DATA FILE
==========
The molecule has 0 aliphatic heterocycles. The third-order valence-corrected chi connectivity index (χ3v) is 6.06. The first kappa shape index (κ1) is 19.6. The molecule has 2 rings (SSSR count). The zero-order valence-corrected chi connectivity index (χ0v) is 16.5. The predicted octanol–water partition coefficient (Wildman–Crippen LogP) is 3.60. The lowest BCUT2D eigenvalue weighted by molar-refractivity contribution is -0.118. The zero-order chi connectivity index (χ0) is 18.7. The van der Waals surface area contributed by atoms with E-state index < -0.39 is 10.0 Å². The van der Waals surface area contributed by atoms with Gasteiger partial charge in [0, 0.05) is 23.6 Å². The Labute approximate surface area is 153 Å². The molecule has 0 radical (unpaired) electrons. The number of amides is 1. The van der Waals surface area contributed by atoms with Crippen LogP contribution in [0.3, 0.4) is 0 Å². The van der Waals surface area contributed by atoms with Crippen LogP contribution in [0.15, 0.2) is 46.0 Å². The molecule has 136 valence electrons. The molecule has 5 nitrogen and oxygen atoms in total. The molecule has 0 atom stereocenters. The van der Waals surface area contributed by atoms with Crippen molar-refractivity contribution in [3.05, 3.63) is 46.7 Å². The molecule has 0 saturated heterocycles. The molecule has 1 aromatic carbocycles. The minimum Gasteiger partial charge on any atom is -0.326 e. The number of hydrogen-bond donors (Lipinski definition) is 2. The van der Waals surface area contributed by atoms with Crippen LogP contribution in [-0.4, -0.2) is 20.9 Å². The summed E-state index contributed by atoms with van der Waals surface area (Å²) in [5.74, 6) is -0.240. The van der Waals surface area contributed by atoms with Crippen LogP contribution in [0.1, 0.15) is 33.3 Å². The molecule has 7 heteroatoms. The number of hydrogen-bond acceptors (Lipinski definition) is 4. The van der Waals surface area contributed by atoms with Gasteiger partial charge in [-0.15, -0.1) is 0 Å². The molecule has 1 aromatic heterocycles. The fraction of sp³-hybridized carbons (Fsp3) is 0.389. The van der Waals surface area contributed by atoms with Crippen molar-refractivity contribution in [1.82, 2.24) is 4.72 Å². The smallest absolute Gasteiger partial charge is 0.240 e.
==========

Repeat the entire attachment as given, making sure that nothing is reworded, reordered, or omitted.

The molecule has 0 aliphatic heterocycles. The third-order valence-corrected chi connectivity index (χ3v) is 6.06. The first kappa shape index (κ1) is 19.6. The molecule has 2 rings (SSSR count). The zero-order valence-corrected chi connectivity index (χ0v) is 16.5. The predicted octanol–water partition coefficient (Wildman–Crippen LogP) is 3.60. The lowest BCUT2D eigenvalue weighted by molar-refractivity contribution is -0.118. The zero-order chi connectivity index (χ0) is 18.7. The van der Waals surface area contributed by atoms with E-state index < -0.39 is 10.0 Å². The van der Waals surface area contributed by atoms with Gasteiger partial charge in [0, 0.05) is 23.6 Å². The Labute approximate surface area is 153 Å². The molecule has 0 radical (unpaired) electrons. The number of amides is 1. The van der Waals surface area contributed by atoms with Crippen LogP contribution in [0.3, 0.4) is 0 Å². The van der Waals surface area contributed by atoms with Crippen LogP contribution in [0.15, 0.2) is 46.0 Å². The molecule has 136 valence electrons. The molecule has 5 nitrogen and oxygen atoms in total. The molecule has 0 atom stereocenters. The van der Waals surface area contributed by atoms with Crippen molar-refractivity contribution in [3.05, 3.63) is 46.7 Å². The molecule has 0 saturated heterocycles. The molecule has 1 aromatic carbocycles. The minimum Gasteiger partial charge on any atom is -0.326 e. The number of hydrogen-bond donors (Lipinski definition) is 2. The van der Waals surface area contributed by atoms with Crippen LogP contribution in [-0.4, -0.2) is 20.9 Å². The summed E-state index contributed by atoms with van der Waals surface area (Å²) in [5.74, 6) is -0.240. The van der Waals surface area contributed by atoms with Crippen LogP contribution in [0.1, 0.15) is 33.3 Å². The molecule has 7 heteroatoms. The number of hydrogen-bond acceptors (Lipinski definition) is 4. The van der Waals surface area contributed by atoms with Gasteiger partial charge in [-0.15, -0.1) is 0 Å². The molecule has 1 aromatic heterocycles. The fraction of sp³-hybridized carbons (Fsp3) is 0.389. The van der Waals surface area contributed by atoms with Crippen molar-refractivity contribution in [1.82, 2.24) is 4.72 Å². The smallest absolute Gasteiger partial charge is 0.240 e.